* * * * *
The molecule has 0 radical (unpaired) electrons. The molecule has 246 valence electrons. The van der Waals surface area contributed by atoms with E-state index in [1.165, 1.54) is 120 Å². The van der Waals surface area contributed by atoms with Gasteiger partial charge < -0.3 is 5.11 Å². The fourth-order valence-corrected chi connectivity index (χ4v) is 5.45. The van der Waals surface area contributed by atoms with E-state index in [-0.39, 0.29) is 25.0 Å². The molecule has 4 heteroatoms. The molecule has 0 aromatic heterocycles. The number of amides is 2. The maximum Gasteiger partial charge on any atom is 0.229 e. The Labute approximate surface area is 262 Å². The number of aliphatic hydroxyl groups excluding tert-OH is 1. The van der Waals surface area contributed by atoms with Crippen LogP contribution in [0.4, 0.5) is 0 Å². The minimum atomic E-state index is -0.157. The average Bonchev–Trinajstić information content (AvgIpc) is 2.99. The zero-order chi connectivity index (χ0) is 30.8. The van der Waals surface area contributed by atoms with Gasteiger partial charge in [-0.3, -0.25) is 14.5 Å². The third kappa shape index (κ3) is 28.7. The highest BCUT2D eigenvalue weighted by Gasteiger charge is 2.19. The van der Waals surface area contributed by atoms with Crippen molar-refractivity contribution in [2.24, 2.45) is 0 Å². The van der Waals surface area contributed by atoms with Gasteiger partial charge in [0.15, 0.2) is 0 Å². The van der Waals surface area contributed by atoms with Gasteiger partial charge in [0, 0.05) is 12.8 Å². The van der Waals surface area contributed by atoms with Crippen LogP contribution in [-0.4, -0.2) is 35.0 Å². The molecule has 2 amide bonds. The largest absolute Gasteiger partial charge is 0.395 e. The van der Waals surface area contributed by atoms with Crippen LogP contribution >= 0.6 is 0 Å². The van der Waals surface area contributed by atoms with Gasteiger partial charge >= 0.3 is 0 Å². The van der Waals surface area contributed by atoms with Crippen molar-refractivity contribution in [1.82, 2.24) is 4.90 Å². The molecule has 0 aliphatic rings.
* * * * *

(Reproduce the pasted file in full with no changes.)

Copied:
The molecule has 0 radical (unpaired) electrons. The molecule has 246 valence electrons. The van der Waals surface area contributed by atoms with E-state index in [1.165, 1.54) is 120 Å². The van der Waals surface area contributed by atoms with Gasteiger partial charge < -0.3 is 5.11 Å². The fourth-order valence-corrected chi connectivity index (χ4v) is 5.45. The van der Waals surface area contributed by atoms with E-state index in [-0.39, 0.29) is 25.0 Å². The molecule has 4 heteroatoms. The molecule has 0 aromatic heterocycles. The number of amides is 2. The maximum Gasteiger partial charge on any atom is 0.229 e. The Labute approximate surface area is 262 Å². The number of aliphatic hydroxyl groups excluding tert-OH is 1. The van der Waals surface area contributed by atoms with Crippen LogP contribution in [0.4, 0.5) is 0 Å². The minimum atomic E-state index is -0.157. The average Bonchev–Trinajstić information content (AvgIpc) is 2.99. The zero-order chi connectivity index (χ0) is 30.8. The van der Waals surface area contributed by atoms with Gasteiger partial charge in [-0.3, -0.25) is 14.5 Å². The third kappa shape index (κ3) is 28.7. The highest BCUT2D eigenvalue weighted by Gasteiger charge is 2.19. The van der Waals surface area contributed by atoms with Crippen molar-refractivity contribution in [2.24, 2.45) is 0 Å². The van der Waals surface area contributed by atoms with Gasteiger partial charge in [0.15, 0.2) is 0 Å². The van der Waals surface area contributed by atoms with Gasteiger partial charge in [0, 0.05) is 12.8 Å². The van der Waals surface area contributed by atoms with Crippen LogP contribution in [-0.4, -0.2) is 35.0 Å². The molecule has 2 amide bonds. The largest absolute Gasteiger partial charge is 0.395 e. The van der Waals surface area contributed by atoms with Crippen LogP contribution >= 0.6 is 0 Å². The van der Waals surface area contributed by atoms with Gasteiger partial charge >= 0.3 is 0 Å². The van der Waals surface area contributed by atoms with Crippen molar-refractivity contribution in [1.82, 2.24) is 4.90 Å². The molecule has 0 aliphatic rings.